Fundamentals: Charging A Capillary Tube System
The apprentice: Allen Charles Edwards (ACE) — first-year mechanic.
The technician: N. Arthur Thomas Egan (NATE) — 15-year HVACR veteran.
Nate and Ace are replacing another condensing unit during the cooling season. The equipment they are installing has been uncrated and installed according to the manufacturer’s installation instructions. They are about to charge the system.
NATE: “Ace, are we going to charge this system the same way as we charged the system yesterday?”
ACE: “Nate, I catch on pretty quick, and after the last unit I know that I have to make sure I use the charging chart that comes with the equipment. The chart for this system, which uses a capillary tube as the metering device, is in the installation instructions. I’ll get the instructions and review them.”
1NATE: “Great. What is the charging method we need to use for charging a capillary tube metering device system?”
c) Sight glass.
d) All the methods are acceptable.
2NATE: “Right! Let’s look at a couple of different sets of circumstances to make sure we are using the chart correctly and then we’ll charge the system.”
System 1: Metering – Capillary tube; Superheat – 8 degrees F; Indoor WB temperature – 56 degrees F; Indoor DB Temperature – 70 degrees F; Outdoor Air Temperature – 75 degrees F.
System 2: Metering – Capillary tube; Superheat – 17 degrees F; Indoor WB temperature – 60 degrees F; Indoor DB Temperature – 75 degrees F; Outdoor Air Temperature – 90 degrees F.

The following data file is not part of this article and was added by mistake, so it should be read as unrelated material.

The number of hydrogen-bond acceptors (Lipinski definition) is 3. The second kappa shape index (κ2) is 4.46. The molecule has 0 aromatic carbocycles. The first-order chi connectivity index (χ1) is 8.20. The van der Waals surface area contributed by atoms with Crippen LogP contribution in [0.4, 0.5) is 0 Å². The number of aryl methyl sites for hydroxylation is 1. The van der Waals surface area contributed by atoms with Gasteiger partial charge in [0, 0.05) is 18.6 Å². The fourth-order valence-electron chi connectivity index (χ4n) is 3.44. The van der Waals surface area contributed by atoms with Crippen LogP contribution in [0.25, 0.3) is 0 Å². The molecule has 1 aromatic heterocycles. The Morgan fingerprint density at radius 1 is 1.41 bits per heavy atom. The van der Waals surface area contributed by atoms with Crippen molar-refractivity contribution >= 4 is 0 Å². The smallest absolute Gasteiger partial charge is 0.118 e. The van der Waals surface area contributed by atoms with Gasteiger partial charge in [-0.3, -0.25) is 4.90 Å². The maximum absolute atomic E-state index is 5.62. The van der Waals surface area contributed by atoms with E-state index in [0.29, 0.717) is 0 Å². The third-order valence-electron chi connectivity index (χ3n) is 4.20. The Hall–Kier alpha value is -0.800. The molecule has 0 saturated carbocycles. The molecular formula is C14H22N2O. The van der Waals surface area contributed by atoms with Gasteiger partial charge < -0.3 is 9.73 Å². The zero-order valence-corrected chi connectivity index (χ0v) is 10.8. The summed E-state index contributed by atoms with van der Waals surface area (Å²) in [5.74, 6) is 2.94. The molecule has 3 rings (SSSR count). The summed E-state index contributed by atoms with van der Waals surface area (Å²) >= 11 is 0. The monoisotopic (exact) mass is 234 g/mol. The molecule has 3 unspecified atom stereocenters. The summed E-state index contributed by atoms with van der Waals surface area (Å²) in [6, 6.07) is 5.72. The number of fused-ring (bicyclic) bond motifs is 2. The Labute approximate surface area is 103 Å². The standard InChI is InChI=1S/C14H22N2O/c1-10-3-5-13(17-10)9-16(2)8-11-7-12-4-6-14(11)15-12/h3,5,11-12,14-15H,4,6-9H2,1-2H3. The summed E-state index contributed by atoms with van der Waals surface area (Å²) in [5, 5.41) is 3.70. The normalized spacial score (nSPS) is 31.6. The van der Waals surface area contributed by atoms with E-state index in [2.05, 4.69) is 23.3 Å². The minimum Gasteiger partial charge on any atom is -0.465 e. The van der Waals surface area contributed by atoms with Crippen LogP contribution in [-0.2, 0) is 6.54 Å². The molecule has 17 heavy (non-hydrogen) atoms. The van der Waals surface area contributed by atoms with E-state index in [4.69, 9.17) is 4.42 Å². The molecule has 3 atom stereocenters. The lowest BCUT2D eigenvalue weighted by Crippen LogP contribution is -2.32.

System 3: Metering – Capillary tube; Superheat – 0 degrees F; Indoor WB temperature – 56 degrees F; Indoor DB Temperature – 80 degrees F; Outdoor Air Temperature – 105 degrees F.
Answer: System 1? System 2? System 3?
Please remember no question appearing in these articles is on a NATE exam. These questions and dialogue are my creation alone. The NATE Technical Committee does not review the article content, and the committee has the final decision for the use of a question on the tests.
Interpretation of codes, regulations, and standards comes from my experience as a technician and a contractor. Different jurisdictions have varying interpretations. The particular area a job is being done in will dictate which viewpoint is to be properly used.
I learn a lot from your commentary and try to incorporate information into the next article, so please continue to comment.
Patrick L. Murphy
Director of Technical Development
Answers: 1) a; 2) System 1: Properly charged; System 2: Undercharged; System 3: Overcharged.
Murphy is director of technical development, North American Technician Excellence (NATE). If you have any further questions or comments on this Fundamentals quiz, contact Murphy at email@example.com (e-mail).
Publication date: 08/26/2002